Wednesday, March 5, 2014 @ 10:35pm
Suspending three players before the first spring practice certainly wasn't how Chris Petersen wanted to begin his career at Washington.
"I've been doing this long enough to know that it comes with the job. It's part of the job," Petersen said. "These guys are still young guys that are developing and trying to figure things out, and that's our job is to try to help educate them. As we know and through our experiences, guys are going to make mistakes. Part of the thing is helping these guys figure it out and mature and do things the right way and mature.
"But it's a hard, painful process at times, no question."
The absences of quarterback Cyler Miles and wide receiver Damore'ea Stringfellow didn't come as a surprise as Washington began spring practices Tuesday. That of linebacker John Timu, however, did. The three-year starter and two-time defensive captain was suspended for the first two weeks of spring ball after he was arrested and charged with two misdemeanor counts of vehicle prowling, which were deferred in King County District Court last month.
Petersen did not comment on the specifics on Timu's suspension, though he noted that the alleged crime took place well before Washington's current coaching staff arrived.
"So we deal with it how you're supposed to and you move on," he said.
Miles and Stringfellow, meanwhile, remain indefinitely suspended for their alleged involvement in an assault that took place last month near UW's campus. Neither player has been charged, and Petersen indicated that he'll wait for the legal process to play out before making a decision on their statuses with the team.
Follow Brady Henderson on Twitter @BradyHenderson.
Wednesday, February 26, 2014 @ 10:03am
By Brady Henderson
Scott Baker missed all of 2012 following Tommy John surgery then experienced what he called a "pretty major setback" that limited him to three games at the end of last season.
Now he believes the health issues are behind him as he tries to make the Mariners' rotation.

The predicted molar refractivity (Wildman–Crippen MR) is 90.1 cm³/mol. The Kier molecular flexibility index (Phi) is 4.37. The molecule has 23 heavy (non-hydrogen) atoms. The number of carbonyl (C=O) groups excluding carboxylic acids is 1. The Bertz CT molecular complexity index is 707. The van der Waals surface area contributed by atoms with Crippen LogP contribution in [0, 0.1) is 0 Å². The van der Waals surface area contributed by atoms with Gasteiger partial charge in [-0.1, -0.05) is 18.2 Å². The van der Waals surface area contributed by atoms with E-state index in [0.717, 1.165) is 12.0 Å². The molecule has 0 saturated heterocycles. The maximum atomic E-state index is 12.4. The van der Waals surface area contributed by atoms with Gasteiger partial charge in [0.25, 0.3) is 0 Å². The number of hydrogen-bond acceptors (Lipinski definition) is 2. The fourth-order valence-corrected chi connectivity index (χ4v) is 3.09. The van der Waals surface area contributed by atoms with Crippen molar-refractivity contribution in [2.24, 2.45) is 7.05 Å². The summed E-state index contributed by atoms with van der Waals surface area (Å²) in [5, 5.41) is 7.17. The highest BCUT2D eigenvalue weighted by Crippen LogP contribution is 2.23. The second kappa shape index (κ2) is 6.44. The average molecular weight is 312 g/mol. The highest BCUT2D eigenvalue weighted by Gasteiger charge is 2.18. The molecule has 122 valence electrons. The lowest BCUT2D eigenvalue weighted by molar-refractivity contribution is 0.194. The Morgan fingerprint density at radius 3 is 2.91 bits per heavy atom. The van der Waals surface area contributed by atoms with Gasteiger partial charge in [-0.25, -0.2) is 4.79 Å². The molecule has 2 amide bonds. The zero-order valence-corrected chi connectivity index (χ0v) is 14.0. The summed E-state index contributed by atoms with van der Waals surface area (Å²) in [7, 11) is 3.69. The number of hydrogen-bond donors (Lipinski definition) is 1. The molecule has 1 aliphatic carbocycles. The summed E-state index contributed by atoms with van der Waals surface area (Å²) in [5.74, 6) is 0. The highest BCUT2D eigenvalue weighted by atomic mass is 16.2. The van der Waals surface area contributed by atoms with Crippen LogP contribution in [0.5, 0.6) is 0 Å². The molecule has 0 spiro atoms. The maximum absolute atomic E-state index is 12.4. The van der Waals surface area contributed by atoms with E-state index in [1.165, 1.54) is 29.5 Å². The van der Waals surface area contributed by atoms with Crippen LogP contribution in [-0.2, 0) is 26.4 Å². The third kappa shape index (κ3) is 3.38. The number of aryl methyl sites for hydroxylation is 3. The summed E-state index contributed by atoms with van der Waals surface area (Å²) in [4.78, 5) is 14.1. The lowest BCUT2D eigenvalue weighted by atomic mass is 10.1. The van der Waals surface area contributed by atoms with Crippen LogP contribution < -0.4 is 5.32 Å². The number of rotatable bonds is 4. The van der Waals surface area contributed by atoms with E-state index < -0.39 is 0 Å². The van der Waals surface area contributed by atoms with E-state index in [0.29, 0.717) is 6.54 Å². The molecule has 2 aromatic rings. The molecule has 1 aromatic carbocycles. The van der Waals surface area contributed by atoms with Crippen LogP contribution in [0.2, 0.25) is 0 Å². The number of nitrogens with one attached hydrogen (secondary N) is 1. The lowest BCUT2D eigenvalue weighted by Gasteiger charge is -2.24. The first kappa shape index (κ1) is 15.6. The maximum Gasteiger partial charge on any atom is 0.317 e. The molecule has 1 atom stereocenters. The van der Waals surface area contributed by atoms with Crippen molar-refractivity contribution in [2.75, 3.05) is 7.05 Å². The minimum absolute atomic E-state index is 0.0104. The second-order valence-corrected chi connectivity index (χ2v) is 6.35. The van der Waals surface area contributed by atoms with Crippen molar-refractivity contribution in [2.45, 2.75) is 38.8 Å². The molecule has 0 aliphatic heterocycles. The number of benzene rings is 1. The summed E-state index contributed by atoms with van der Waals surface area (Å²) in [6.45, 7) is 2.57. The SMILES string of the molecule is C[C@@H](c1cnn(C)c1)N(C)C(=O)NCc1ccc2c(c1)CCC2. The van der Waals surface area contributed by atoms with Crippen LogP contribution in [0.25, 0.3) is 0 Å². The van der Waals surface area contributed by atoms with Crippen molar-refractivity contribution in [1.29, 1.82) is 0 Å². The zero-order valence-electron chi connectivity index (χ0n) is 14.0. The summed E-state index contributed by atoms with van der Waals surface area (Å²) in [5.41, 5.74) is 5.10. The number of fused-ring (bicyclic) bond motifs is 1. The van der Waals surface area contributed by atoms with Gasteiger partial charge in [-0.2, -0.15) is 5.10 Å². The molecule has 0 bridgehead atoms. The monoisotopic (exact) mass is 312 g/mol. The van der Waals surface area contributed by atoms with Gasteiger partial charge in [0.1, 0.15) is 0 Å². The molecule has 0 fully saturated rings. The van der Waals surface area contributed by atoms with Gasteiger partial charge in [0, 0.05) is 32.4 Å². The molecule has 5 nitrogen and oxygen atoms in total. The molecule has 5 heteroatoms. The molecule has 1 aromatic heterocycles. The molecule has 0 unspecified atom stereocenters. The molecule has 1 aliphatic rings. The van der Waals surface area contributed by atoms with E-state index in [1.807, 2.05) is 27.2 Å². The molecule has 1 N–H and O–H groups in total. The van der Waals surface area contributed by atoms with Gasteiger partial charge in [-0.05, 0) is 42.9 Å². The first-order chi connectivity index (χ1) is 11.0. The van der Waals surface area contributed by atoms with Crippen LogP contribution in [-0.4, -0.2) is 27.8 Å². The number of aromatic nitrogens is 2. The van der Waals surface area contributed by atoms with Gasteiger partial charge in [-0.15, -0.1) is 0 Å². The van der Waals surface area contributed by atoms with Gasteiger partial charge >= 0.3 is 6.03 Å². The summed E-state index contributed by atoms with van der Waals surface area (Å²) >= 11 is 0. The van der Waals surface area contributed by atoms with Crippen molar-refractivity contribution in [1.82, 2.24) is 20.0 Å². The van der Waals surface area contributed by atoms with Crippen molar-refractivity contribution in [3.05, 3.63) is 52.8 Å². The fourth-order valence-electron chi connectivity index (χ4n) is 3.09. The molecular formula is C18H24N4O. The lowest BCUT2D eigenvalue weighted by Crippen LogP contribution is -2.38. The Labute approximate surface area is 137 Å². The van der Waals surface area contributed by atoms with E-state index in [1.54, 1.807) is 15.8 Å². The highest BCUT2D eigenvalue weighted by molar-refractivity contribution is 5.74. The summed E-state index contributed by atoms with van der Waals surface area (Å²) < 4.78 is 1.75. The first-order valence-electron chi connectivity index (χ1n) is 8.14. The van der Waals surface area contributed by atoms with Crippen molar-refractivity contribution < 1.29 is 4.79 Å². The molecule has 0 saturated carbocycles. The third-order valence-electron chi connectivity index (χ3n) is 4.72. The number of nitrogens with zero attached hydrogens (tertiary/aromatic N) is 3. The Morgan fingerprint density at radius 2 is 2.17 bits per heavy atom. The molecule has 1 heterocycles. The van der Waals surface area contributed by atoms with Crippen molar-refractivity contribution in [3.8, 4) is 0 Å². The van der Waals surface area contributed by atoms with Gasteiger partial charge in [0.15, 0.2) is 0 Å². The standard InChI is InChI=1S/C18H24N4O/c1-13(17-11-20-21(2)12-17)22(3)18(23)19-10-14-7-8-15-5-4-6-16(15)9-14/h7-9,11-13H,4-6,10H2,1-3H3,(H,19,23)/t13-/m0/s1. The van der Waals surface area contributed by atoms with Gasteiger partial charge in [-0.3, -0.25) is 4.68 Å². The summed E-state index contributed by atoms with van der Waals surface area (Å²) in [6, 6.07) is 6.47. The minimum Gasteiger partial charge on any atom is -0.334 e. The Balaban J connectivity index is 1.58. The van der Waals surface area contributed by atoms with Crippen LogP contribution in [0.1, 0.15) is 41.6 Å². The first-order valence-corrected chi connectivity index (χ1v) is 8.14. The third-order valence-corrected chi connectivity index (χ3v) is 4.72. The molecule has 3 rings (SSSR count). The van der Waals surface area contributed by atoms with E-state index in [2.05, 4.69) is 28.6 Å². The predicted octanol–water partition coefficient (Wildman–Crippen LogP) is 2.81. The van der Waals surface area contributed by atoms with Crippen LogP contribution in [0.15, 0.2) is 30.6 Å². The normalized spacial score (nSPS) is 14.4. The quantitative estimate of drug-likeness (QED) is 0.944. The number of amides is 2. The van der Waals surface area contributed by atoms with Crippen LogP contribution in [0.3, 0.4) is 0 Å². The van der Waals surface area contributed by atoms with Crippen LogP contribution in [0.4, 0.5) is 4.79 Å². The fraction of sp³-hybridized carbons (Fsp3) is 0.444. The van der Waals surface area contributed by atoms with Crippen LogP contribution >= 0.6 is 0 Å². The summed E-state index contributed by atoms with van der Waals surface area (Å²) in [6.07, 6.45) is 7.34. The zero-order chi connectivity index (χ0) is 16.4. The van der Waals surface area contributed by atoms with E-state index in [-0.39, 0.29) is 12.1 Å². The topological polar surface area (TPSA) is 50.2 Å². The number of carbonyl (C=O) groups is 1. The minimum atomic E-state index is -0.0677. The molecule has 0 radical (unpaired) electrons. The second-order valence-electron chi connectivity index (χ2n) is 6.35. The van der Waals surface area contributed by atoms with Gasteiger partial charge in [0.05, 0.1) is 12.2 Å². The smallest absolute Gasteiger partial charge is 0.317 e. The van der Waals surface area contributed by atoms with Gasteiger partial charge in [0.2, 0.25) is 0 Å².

"It's really nice to actually come into a spring training and feel well," he told 710 ESPN Seattle's "Bob and Groz" on Tuesday, "and I feel like I'm kind of getting back to my old self."
That would be a good thing for the Mariners, and not only because of the fact that Baker, 32, averaged 11 wins during the five seasons before his elbow surgery. As Bob Stelton and Dave Grosby discuss in the video above, Seattle's rotation could use a reliable pitcher given all the questions marks it's currently dealing with.
Tuesday, February 25, 2014 @ 10:16am
By Brady Henderson
The Seahawks and 49ers have plenty in common, from the division they reside in to the way their teams are defined by strong defenses, physical running backs and young, athletic quarterbacks.
Where the similarities end is in the harmony between their respective head coaches and front offices. While there has been no indication that Pete Carroll and John Schneider have been in anything but lockstep while molding the Seahawks into Super Bowl champions, recent reports have characterized the relationship between their 49ers counterparts, head coach Jim Harbaugh and general manager Trent Baalke, as turbulent and potentially untenable.
From Jason La Canfora of CBSSports.com:
The men are barely speaking, I'm told, and almost all communication is through email. Harbaugh also has a strained relationship with team president Paraag Marathe, sources said, and he has clashed with many within the organization. It could prove untenable. If anything, the impression I got this week was that the situation there is actually much worse than how it has been portrayed in the media, and helps explain the delay in giving a new deal to the coach, who has two years left on a contract he has outperformed.
That's the who and the what. Those theorizing about the when and the why have cited personnel disagreements dating back to the 2011 draft, Harbaugh's first with the 49ers, and what one 49ers writer, Matt Barrows of The Sacramento Bee, described as the coach's proclivity for chaos and inability to function without discord regardless of those around him.
Mike Sando of ESPN.com, a guest on Monday's edition of "Bob and Groz" on 710 ESPN Seattle, said the Seahawks winning the Super Bowl and going through the 49ers to do so inflamed matters, helping explain why such dysfunction could exist on a team that has had so much on-field success.